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  • Registering for GST

    You can register for GST online, by phone or through your registered agent. You must register within 21 days of your GST turnover reaching the threshold, or if you provide taxi travel for passengers.

    On this page:

    How to register

    When you register for GST, you'll need an Australian business number (ABN).

    Register online via the Business Portal

    You can also register for GST:

    • by phone on 13 28 66
    • through your registered tax agent or BAS agent.

    We'll notify you in writing of your GST registration details, including the date your registration is effective (and your ABN details, if you haven't already received them).

    Note: If you are a non-resident there are special rules that may apply to you.

    See also:

    Do you need to register?

    You must register for GST if:

    • your business or enterprise has a GST turnover (gross income minus GST) of $75,000 or more
    • your non-profit organisation has a GST turnover of $150,000 per year or more
    • you provide taxi or limousine travel for passengers in exchange for a fare as part of your business, regardless of your GST turnover – this applies to both owner drivers and if you lease or rent a taxi
    • you want to claim fuel tax credits for your business or enterprise.

    If your business or enterprise doesn’t fit into one of the above categories, registering for GST is optional. However, if you choose to register, you generally must stay registered for at least 12 months.

    When do you need to register?

    You can register for GST when you first register your business or at any later time.

    If you've just started a new business and expect it to reach the GST turnover threshold or more in its first year of operation, you should register for GST.

    If you're not registered for GST, check each month to see whether you've reached the threshold, or are likely to exceed it. If your turnover exceeds the relevant threshold, you must register within 21 days of reaching it.

    You only register once for GST, even if you operate more than one business.

    If you don't register for GST and are required to do so, you may have to pay GST on the sales you have made since the date you became required to register. This could happen even if you did not include GST in the price of those sales. You may also have to pay penalties and interest.



    Working out your GST turnover

    Your GST turnover is your gross business income (not your profit), excluding any:

    • GST you included in sales to your customers
    • sales that are not for payment and are not taxable
    • sales not connected with an enterprise you run
    • input-taxed sales you make
    • sales not connected with Australia.

    You reach the GST turnover threshold if either:

    • your 'current GST turnover' (your turnover for the current month and the previous 11 months) totals $75,000 or more ($150,000 or more for non-profit organisations)
    • your 'projected GST turnover' (your total turnover for the current month and the next 11 months) is likely to be $75,000 or more ($150,000 or more for non-profit organisations).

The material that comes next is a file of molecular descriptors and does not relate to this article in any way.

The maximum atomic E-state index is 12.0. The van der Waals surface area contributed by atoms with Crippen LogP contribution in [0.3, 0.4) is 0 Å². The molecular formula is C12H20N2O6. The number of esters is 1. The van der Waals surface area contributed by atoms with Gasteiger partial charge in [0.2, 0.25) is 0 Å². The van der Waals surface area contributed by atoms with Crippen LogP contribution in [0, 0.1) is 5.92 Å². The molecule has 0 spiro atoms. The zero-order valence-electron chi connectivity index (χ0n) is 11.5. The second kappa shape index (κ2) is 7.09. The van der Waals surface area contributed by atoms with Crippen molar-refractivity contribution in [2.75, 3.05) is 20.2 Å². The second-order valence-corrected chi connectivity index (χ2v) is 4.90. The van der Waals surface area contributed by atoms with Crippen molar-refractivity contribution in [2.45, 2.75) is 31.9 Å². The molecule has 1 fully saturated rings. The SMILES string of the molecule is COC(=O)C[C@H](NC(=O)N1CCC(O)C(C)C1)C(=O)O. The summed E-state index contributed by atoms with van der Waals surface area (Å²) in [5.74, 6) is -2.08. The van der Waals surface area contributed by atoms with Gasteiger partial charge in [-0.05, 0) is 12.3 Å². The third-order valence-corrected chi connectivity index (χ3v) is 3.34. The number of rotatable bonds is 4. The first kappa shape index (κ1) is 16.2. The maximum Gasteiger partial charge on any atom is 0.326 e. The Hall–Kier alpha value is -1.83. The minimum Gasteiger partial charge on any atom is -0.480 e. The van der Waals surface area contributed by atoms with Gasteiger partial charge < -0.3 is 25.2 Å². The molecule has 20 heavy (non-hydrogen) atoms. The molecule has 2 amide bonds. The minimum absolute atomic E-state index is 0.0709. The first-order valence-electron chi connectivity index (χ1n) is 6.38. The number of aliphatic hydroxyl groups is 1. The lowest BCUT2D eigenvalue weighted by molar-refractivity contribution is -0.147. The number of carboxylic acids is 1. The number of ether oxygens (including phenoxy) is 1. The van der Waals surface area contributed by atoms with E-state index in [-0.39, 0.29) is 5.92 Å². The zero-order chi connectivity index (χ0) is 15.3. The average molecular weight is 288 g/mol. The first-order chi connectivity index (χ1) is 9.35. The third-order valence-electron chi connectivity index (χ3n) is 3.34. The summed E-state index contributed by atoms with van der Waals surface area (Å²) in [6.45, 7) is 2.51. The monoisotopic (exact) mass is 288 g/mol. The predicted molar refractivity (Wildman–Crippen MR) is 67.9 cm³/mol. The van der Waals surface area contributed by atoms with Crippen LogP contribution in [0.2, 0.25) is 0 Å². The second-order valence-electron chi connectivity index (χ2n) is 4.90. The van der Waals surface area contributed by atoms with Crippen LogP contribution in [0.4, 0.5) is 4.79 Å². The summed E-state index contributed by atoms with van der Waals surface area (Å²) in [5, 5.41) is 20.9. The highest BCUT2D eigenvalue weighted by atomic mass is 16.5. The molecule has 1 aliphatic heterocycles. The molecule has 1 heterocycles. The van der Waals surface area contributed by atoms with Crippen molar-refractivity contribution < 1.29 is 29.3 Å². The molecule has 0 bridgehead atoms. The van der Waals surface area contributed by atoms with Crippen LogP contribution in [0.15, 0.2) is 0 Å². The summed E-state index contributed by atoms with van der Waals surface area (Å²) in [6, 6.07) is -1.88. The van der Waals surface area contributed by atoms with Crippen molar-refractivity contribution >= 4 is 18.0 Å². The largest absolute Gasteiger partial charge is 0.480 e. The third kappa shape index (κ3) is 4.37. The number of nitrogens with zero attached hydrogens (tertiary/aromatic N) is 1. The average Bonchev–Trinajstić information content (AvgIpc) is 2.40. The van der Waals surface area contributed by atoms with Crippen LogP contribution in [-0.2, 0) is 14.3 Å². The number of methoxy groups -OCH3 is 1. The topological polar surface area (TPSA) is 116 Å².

In working out your projected GST turnover, don't include amounts you receive for the sale of a business asset (such as the sale of a capital asset) or for any sale you made, or are likely to make, solely as a consequence of ceasing or substantially and permanently reducing the size of your business.

    If your current GST turnover reaches or is more than the GST turnover threshold but you satisfy us your projected GST turnover will be below the threshold, you do not have to register for GST.

    If you are a member of a GST group, your turnover includes the turnover of the other group members (but it does not include transactions between group members).

    See also:

    GST groups and branches

    Related entities may form a single group for GST purposes.

    An entity may separately register a branch for GST purposes if this suits its management and accounting structure.

    GST groups

    Two or more related entities may form a GST group if they satisfy certain membership requirements.

    GST groups are treated as a single entity. Generally, transactions between group members are ignored for GST purposes. So you don't have to pay GST and you can't claim GST credits on these transactions.

    One entity, known as the representative member, manages the group's GST affairs. The representative member is responsible for the GST payable and can claim the GST credits on transactions undertaken by group members (except transactions between group members).

    The representative member is the only group member who must complete the GST component of an activity statement. In doing this, the representative member will effectively be accounting for the group's total GST liability.

    See also:

    GST branches

    If an entity registers a branch for GST purposes, the branch operates as a distinct entity for reporting purposes, accounting for GST separately from its parent entity.

    Unlike GST groups, transactions between the branch and the parent entity will be taxable and GST credits can be claimed.

    See also:

    Last modified: 05 Jul 2018QC 22412